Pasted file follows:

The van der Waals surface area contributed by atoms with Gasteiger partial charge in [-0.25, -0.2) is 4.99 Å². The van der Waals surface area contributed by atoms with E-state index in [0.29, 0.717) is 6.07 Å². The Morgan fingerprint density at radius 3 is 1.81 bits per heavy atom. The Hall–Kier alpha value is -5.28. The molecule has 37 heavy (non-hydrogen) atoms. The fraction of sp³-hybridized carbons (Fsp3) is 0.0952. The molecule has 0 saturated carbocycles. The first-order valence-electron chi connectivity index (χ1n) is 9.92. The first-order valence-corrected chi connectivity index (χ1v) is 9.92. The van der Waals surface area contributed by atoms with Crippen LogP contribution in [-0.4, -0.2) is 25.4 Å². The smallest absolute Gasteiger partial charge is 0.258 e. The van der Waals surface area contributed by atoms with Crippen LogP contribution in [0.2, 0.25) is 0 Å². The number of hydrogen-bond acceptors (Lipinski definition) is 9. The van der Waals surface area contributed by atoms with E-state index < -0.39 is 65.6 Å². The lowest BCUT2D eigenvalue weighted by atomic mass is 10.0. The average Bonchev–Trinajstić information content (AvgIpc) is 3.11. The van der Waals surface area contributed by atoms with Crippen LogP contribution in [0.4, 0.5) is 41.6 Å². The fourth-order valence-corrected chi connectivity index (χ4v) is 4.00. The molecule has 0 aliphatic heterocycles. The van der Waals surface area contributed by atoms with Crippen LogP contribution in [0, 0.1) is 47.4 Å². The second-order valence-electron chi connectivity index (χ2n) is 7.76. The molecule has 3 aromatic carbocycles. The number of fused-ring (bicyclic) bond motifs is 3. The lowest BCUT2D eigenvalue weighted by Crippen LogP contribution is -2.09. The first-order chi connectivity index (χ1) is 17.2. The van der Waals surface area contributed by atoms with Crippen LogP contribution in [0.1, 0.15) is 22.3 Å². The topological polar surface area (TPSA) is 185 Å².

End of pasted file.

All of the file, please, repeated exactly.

The van der Waals surface area contributed by atoms with Gasteiger partial charge in [-0.25, -0.2) is 4.99 Å². The van der Waals surface area contributed by atoms with E-state index in [0.29, 0.717) is 6.07 Å². The Morgan fingerprint density at radius 3 is 1.81 bits per heavy atom. The Hall–Kier alpha value is -5.28. The molecule has 37 heavy (non-hydrogen) atoms. The fraction of sp³-hybridized carbons (Fsp3) is 0.0952. The molecule has 0 saturated carbocycles. The first-order valence-electron chi connectivity index (χ1n) is 9.92. The first-order valence-corrected chi connectivity index (χ1v) is 9.92. The van der Waals surface area contributed by atoms with Crippen LogP contribution in [-0.4, -0.2) is 25.4 Å². The smallest absolute Gasteiger partial charge is 0.258 e. The van der Waals surface area contributed by atoms with Crippen LogP contribution in [0.2, 0.25) is 0 Å². The number of hydrogen-bond acceptors (Lipinski definition) is 9. The van der Waals surface area contributed by atoms with E-state index < -0.39 is 65.6 Å². The lowest BCUT2D eigenvalue weighted by atomic mass is 10.0. The average Bonchev–Trinajstić information content (AvgIpc) is 3.11. The van der Waals surface area contributed by atoms with Crippen LogP contribution in [0.4, 0.5) is 41.6 Å². The fourth-order valence-corrected chi connectivity index (χ4v) is 4.00. The molecule has 0 aliphatic heterocycles. The van der Waals surface area contributed by atoms with Crippen LogP contribution in [0, 0.1) is 47.4 Å². The second-order valence-electron chi connectivity index (χ2n) is 7.76. The molecule has 3 aromatic carbocycles. The number of fused-ring (bicyclic) bond motifs is 3. The lowest BCUT2D eigenvalue weighted by Crippen LogP contribution is -2.09. The first-order chi connectivity index (χ1) is 17.2. The van der Waals surface area contributed by atoms with Crippen LogP contribution in [0.1, 0.15) is 22.3 Å². The topological polar surface area (TPSA) is 185 Å².